Project ID1021
DescriptionPeople of Warwickshire - Warwick is most famously known to be the seat for one of England’s greatest castles. Warwick castle had been given back to the crown due to the death of the last Dudley in 1590, who did not produce a legitimate male heir. King James I granted the castle to Sir Fulke Greville in 1604, who was from minor gentry family in south-west Warwickshire. He had successfully been a treasurer of the Navy, Chancellor of the Exchequer and Commissioner of the Treasury. Greville unfortunately had to spend £20,000 to restore and adorn the castle, after it fell into a state of disrepair. Before his death in 1628, he was made Baron Brooke in 1621 and his cousin Robert Greville, inherited the castle and estate and served in the Civil War as an English Roundhead General, until his death in 1643.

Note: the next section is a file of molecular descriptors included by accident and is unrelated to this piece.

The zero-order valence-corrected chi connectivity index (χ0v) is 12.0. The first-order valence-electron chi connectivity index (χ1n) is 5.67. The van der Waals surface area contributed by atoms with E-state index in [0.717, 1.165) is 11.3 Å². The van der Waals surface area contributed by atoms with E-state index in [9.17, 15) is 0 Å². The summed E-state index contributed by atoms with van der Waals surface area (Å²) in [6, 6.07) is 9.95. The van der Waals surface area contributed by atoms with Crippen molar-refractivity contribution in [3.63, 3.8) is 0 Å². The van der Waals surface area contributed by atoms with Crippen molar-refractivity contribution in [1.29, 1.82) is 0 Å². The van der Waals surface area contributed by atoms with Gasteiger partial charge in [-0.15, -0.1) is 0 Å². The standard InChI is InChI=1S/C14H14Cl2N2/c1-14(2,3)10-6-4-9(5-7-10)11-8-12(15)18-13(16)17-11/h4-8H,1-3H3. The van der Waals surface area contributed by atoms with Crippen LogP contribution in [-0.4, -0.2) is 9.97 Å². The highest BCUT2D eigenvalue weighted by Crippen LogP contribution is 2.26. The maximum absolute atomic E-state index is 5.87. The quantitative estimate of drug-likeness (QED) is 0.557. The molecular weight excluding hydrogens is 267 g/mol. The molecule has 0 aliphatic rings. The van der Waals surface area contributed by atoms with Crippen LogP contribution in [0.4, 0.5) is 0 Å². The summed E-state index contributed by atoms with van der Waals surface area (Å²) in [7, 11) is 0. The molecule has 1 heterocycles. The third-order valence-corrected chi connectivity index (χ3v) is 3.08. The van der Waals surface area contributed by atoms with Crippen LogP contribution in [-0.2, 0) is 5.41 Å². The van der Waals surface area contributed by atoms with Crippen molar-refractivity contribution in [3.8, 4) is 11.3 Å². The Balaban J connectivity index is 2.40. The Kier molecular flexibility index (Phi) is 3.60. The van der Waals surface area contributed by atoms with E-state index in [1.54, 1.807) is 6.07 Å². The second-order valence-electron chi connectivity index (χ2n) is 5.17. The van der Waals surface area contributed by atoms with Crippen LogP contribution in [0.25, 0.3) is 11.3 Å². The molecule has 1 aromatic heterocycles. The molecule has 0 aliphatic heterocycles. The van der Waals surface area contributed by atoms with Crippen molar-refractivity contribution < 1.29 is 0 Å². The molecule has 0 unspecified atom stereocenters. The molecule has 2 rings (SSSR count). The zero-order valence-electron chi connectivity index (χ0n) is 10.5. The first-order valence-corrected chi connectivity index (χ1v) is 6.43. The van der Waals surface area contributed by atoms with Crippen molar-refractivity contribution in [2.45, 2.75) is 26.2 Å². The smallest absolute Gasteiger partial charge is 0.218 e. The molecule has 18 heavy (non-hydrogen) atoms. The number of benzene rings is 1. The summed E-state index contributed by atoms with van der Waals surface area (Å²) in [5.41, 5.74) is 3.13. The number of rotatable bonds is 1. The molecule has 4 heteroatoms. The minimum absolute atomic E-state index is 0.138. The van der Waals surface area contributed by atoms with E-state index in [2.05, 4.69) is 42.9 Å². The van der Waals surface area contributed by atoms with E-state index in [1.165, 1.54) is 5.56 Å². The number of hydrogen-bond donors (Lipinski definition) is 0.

TypeU3A-led research (SLP)
U3AWest Midlands Region
Organization/partnerCentre for Hearth Tax Research
Year started2020
Source of referenceHearth Tax website
OutputNone known
NotesThis is the first of three blogs written by Anne Cripps, Anne Foster and Anne M Thomas, three University of the Third Age (U3A) researchers working on the Shared Learning Project on the Restoration hearth tax and early modern history. The work was undertaken at the Warwick Record Office, following training provided by the members of the Centre for Hearth Tax Research. It will be followed by a blog looking at the great fire in Warwick in the 1690s and one on the administrative background.